Samsung SGH-T669AAATMB User Manual

Page 193

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Health and Safety Information 190

the user from RF absorption use special phone cases, while others involve nothing more than a metallic accessory
attached to the phone. Studies have shown that these products generally do not work as advertised. Unlike "hand-
free" kits, these so-called "shields" may interfere with proper operation of the phone. The phone may be forced to
boost its power to compensate, leading to an increase in RF absorption. In February 2002, the Federal trade
Commission (FTC) charged two companies that sold devices that claimed to protect wireless phone users from
radiation with making false and unsubstantiated claims.

According to FTC, these defendants lacked a reasonable basis to substantiate their claim.

What about wireless phone interference with medical equipment?

Radio frequency energy (RF) from wireless phones can interact with some electronic devices. For this reason, FDA
helped develop a detailed test method to measure electromagnetic interference (EMI) of implanted cardiac
pacemakers and defibrillators from wireless telephones. This test method is now part of a standard sponsored by
the Association for the Advancement of Medical instrumentation (AAMI). The final draft, a joint effort by FDA,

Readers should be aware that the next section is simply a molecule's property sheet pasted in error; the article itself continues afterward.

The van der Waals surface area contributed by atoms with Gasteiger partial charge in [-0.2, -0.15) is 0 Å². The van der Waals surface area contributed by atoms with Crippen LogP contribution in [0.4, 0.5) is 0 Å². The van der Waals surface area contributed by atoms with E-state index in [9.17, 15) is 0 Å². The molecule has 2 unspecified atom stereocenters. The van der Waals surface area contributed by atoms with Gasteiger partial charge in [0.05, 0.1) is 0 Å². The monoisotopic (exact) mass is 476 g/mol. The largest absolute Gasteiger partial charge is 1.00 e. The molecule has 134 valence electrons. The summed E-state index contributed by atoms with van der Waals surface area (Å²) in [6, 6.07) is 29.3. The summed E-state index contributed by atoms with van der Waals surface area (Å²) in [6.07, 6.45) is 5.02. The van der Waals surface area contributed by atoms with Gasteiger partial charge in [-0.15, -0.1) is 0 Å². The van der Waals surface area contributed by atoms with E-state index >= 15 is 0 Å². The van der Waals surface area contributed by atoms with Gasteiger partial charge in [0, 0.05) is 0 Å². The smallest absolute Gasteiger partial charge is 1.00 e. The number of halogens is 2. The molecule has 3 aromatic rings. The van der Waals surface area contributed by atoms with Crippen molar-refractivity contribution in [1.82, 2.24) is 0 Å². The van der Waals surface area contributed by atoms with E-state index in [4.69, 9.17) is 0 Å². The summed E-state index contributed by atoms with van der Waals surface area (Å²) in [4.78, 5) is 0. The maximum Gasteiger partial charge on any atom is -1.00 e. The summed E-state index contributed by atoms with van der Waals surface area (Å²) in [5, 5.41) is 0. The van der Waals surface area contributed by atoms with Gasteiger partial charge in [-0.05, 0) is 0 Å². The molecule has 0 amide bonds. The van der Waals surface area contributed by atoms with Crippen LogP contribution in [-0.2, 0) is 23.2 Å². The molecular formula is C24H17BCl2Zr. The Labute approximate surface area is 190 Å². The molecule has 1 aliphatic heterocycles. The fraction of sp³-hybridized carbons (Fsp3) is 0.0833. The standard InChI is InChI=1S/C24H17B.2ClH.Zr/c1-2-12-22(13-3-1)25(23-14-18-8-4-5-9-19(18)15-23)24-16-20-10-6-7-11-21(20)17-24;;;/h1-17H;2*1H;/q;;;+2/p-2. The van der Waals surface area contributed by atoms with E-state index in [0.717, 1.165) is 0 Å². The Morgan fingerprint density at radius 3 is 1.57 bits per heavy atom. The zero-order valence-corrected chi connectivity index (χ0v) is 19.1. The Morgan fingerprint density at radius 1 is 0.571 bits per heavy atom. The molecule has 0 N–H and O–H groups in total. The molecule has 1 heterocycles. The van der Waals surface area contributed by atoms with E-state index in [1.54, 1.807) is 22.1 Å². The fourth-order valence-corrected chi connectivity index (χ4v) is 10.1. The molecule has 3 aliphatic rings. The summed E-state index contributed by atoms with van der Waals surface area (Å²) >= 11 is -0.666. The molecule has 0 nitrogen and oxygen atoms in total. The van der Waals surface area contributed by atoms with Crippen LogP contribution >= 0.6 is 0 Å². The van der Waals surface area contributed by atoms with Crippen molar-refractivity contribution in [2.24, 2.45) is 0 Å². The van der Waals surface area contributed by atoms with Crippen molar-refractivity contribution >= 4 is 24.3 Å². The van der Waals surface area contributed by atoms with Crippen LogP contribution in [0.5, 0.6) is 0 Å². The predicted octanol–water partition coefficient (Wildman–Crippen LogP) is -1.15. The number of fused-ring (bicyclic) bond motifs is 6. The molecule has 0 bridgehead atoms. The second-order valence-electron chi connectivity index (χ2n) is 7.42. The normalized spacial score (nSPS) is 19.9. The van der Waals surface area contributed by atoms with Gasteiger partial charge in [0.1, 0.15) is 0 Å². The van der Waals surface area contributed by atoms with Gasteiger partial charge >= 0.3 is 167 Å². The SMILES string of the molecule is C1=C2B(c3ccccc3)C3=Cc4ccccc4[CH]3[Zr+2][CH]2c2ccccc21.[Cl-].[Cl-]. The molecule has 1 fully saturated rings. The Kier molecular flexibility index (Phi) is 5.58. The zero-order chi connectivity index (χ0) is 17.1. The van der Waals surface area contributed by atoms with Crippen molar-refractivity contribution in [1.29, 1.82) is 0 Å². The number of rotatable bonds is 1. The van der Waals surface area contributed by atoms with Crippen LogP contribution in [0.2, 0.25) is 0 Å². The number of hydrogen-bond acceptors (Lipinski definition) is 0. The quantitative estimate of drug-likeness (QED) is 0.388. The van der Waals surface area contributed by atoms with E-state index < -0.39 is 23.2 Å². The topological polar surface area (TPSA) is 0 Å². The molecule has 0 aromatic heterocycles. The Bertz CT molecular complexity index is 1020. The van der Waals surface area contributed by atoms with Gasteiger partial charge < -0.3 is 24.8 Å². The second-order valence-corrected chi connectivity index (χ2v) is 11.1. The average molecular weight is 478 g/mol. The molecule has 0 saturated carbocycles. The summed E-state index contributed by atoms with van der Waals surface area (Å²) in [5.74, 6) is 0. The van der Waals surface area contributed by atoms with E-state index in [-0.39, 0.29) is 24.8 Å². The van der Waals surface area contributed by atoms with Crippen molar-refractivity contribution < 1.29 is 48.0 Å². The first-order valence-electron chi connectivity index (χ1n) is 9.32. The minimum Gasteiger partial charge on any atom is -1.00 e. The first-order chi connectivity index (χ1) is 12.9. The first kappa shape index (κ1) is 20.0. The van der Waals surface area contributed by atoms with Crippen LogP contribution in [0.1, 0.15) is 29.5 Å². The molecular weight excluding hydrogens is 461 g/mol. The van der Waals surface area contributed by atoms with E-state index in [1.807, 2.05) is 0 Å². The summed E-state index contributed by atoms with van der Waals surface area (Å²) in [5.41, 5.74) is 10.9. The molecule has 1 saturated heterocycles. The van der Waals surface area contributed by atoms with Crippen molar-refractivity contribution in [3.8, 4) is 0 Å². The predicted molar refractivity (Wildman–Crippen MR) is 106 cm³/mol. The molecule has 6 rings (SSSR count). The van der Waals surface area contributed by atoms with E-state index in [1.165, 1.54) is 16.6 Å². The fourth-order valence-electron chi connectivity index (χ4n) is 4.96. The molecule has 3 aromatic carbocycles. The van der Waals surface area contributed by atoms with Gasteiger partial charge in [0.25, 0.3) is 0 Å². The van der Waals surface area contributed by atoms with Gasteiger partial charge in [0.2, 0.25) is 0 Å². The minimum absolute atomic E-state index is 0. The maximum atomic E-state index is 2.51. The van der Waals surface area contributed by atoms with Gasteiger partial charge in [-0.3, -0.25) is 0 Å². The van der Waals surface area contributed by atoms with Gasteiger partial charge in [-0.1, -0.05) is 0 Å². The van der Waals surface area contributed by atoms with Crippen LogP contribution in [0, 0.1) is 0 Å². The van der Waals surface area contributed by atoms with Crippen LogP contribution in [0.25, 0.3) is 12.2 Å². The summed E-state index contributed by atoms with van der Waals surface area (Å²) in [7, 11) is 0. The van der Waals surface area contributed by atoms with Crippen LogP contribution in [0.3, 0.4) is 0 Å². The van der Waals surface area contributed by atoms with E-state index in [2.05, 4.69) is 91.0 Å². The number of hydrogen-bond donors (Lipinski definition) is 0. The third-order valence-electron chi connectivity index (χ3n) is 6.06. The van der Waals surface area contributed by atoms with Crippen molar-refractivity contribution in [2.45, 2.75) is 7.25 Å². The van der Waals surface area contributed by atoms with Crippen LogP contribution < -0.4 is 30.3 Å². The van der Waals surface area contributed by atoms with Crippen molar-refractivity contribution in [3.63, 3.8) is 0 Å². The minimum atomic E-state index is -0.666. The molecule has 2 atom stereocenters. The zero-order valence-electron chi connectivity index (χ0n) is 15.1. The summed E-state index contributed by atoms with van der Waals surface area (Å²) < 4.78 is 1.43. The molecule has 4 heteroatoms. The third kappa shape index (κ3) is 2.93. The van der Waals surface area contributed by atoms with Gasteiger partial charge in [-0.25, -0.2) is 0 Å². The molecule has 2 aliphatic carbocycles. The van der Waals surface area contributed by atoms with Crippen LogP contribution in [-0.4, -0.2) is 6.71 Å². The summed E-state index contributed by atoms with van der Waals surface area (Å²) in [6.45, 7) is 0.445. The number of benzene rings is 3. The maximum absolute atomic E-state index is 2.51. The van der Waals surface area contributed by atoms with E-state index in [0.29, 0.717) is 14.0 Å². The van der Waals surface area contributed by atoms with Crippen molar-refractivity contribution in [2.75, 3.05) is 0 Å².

medical device manufacturers, and many other groups, was completed in late 2000. This standard will allow
manufacturers to ensure that cardiac pacemakers and defibrillators are safe from wireless phone EMI. FDA has
tested wireless phones and helped develop a voluntary standard sponsored by the Institute of Electrical and
Electronic Engineers (IEEE). This standard specifies test methods and performance requirements for hearing aids
and wireless phones so that no interference occurs when a person uses a compatible phone and a compatible
hearing aid at the same time. This standard was approved by the IEEE in 2000.

FDA continues to monitor the use of wireless phones for possible interactions with other medical devices. Should
harmful interference be found to occur, FDA will conduct testing to assess the interference and work to resolve the

Additional information on the safety of RF exposures from various sources can be obtained from the following
organizations (Updated 1/1/2010):

FCC RF Safety Program:

Environmental Protection Agency (EPA):

Occupational Safety and Health Administration's (OSHA):

National Institute for Occupational Safety and Health (NIOSH):

This manual is related to the following products: